Doug Duncan – CEO, Leadership Greater Washington and Former Politician


Manage episode 187371511 series 1261045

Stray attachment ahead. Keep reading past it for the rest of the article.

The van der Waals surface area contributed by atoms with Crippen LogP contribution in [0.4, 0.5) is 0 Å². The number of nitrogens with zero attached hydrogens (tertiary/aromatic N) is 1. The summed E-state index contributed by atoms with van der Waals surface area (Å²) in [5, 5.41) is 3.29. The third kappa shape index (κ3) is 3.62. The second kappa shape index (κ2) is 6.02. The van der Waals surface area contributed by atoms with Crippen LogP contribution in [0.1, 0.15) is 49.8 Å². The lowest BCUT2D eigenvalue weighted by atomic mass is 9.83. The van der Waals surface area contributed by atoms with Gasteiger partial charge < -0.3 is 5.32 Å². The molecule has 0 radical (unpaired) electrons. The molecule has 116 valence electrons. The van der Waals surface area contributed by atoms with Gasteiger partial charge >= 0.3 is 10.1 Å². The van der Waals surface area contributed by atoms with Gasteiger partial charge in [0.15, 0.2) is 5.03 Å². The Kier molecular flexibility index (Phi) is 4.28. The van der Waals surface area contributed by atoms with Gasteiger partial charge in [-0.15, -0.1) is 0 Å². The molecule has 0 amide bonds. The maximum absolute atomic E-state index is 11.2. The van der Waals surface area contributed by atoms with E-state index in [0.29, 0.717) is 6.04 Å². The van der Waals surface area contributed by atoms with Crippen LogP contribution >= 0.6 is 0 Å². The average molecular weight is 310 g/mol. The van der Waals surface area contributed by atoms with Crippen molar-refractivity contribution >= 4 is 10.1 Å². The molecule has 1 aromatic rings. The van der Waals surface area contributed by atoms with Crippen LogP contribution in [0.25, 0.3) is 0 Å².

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Doug Duncan on depression and his message to others who also suffer from it ~ "To me, it was just telling the truth, that I had this illness. Part of it was from my family history and knowing that. If I had cancer, if I had something else, you just tell people what you have and you've got to deal with it and take care of it. . . . I got treatment and I got better. That's my message to people around the region." A Ockershausen: This is Andy Ockershausen. This is Our Town. I'm so delighted because when I see our guest around town I always call him the governor, because he ran for governor and in my estimation ... I didn't live in the county but I'd have voted for him. I thought he'd have been a great governor. He thinks I'm teasing him but really, Doug Duncan, you would have been a great governor. I'm sure of that because you were a great county executive in Montgomery County until 2006. You've been in public service for much of your adult life. Almost a local boy, just born across the border, of course. You went to St. John's College High School, attended Columbia University, and like a lot of my good Catholic friends, you're one of 13 children. He's currently reinvented himself as the CEO of a great organization called Leadership Greater Washington. Doug Duncan, welcome to Our Town. Doug Duncan: Andy, thank you very much. Great to be here, and you're one of the founders of Leadership Greater Washington, so thank you for that 31 years ago. A Ockershausen: It was a great experience when it started out, Doug. A lot of people don't know what this thing was going to be. Now I think it's almost unbelievable. The first year we had to recruit. We never did fill up the whole class, and people were wondering what it was going to be. It turned out to be exceptional and a wonderful thing for Our Town. Doug Duncan: We've got close to 1,700 people who've been through the program over the 30 years. It's a great network of people who really are committed to the region and advancing the interest of the Washington region. A Ockershausen: The leadership ability of that group is stunning to me every year. I mean, it gets bigger and bigger, and Doug, you've been a big part of the growth of leadership, but that started because you're so well known around Our Town. Even though you weren't born in Our Town, you are a part of Our Town because your family was. I think that is such a great story, that your dad was in the United States Army at one time. Doug Duncan - Family History Doug Duncan: My father was in the Marines. My grandfather was in the U.S. Army. My mother's side is native Washington, back for years. I think one of them goes back to the Daughters of the American Revolution, then part of her family, the Irish, came over. They lived in DC for many years. I think my mother's father ... My mother's grandfather had a pub, or a bar, in Georgetown. A Ockershausen: Wow, they're a big part of Our Town. Doug Duncan: They've been there. They moved to Glen Echo for a while and then moved back into the District. That was around the turn of the century, the 1800, 1900 century. Then my father ... His father was in the Army. He was with the common engineers in World War I and stayed over after the war and ran an American cemetery outside of Paris, married a French woman, had three kids, and ... A Ockershausen: One of them being your dad. Doug Duncan: One of them is my father. He actually had ... He had mental health issues. Tried to commit suicide actually in 1932. They sent him here to St. Elizabeths. He stayed here at St. Elizabeths for 20-something years until he died in 1955. My grandmother and the kids stayed in France until the Nazis took over. So, my father came here as a Junior in High School. Went to St. Johns for two years. Didn't speak any English. The great thing is that his nickname in high school was "Frenchie", which is sort of ... A Ockershausen: A strange thing. Doug Duncan: Yeah, it's kind of interesting.

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